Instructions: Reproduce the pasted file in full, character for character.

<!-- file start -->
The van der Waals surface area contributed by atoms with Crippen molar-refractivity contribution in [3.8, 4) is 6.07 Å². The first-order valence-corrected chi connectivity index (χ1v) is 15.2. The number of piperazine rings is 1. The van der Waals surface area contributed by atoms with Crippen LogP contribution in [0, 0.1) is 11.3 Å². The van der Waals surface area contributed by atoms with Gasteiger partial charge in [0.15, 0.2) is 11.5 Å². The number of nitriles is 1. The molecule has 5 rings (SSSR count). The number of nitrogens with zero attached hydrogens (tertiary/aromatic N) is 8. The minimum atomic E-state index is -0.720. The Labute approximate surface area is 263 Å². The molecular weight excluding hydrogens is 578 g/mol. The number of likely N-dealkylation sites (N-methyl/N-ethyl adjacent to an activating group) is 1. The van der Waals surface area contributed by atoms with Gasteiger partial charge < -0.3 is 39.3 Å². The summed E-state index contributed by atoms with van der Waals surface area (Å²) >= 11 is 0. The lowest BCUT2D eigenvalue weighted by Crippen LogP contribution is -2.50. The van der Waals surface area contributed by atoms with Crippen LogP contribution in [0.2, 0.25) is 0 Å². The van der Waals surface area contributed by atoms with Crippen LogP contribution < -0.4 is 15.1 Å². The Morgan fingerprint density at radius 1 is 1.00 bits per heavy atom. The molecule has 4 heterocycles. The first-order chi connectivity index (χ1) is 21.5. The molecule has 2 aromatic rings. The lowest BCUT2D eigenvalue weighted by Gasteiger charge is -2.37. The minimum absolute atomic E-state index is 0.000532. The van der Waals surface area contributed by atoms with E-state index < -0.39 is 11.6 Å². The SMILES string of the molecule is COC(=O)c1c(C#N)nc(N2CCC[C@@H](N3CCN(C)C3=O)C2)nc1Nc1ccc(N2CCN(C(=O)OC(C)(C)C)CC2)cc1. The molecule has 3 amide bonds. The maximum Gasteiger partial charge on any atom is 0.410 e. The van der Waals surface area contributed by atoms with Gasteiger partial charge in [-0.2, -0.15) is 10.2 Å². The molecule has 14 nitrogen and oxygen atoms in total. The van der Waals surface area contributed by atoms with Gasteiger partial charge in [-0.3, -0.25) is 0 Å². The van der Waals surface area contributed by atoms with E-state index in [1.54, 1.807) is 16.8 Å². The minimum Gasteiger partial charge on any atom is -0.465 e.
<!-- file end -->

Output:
The van der Waals surface area contributed by atoms with Crippen molar-refractivity contribution in [3.8, 4) is 6.07 Å². The first-order valence-corrected chi connectivity index (χ1v) is 15.2. The number of piperazine rings is 1. The van der Waals surface area contributed by atoms with Crippen LogP contribution in [0, 0.1) is 11.3 Å². The van der Waals surface area contributed by atoms with Gasteiger partial charge in [0.15, 0.2) is 11.5 Å². The number of nitriles is 1. The molecule has 5 rings (SSSR count). The number of nitrogens with zero attached hydrogens (tertiary/aromatic N) is 8. The minimum atomic E-state index is -0.720. The Labute approximate surface area is 263 Å². The molecular weight excluding hydrogens is 578 g/mol. The number of likely N-dealkylation sites (N-methyl/N-ethyl adjacent to an activating group) is 1. The van der Waals surface area contributed by atoms with Gasteiger partial charge < -0.3 is 39.3 Å². The summed E-state index contributed by atoms with van der Waals surface area (Å²) >= 11 is 0. The lowest BCUT2D eigenvalue weighted by Crippen LogP contribution is -2.50. The van der Waals surface area contributed by atoms with Crippen LogP contribution in [0.2, 0.25) is 0 Å². The van der Waals surface area contributed by atoms with Crippen LogP contribution < -0.4 is 15.1 Å². The Morgan fingerprint density at radius 1 is 1.00 bits per heavy atom. The molecule has 4 heterocycles. The first-order chi connectivity index (χ1) is 21.5. The molecule has 2 aromatic rings. The lowest BCUT2D eigenvalue weighted by Gasteiger charge is -2.37. The minimum absolute atomic E-state index is 0.000532. The van der Waals surface area contributed by atoms with E-state index < -0.39 is 11.6 Å². The SMILES string of the molecule is COC(=O)c1c(C#N)nc(N2CCC[C@@H](N3CCN(C)C3=O)C2)nc1Nc1ccc(N2CCN(C(=O)OC(C)(C)C)CC2)cc1. The molecule has 3 amide bonds. The maximum Gasteiger partial charge on any atom is 0.410 e. The van der Waals surface area contributed by atoms with Gasteiger partial charge in [-0.2, -0.15) is 10.2 Å². The molecule has 14 nitrogen and oxygen atoms in total. The van der Waals surface area contributed by atoms with Gasteiger partial charge in [-0.3, -0.25) is 0 Å². The van der Waals surface area contributed by atoms with E-state index in [1.54, 1.807) is 16.8 Å². The minimum Gasteiger partial charge on any atom is -0.465 e.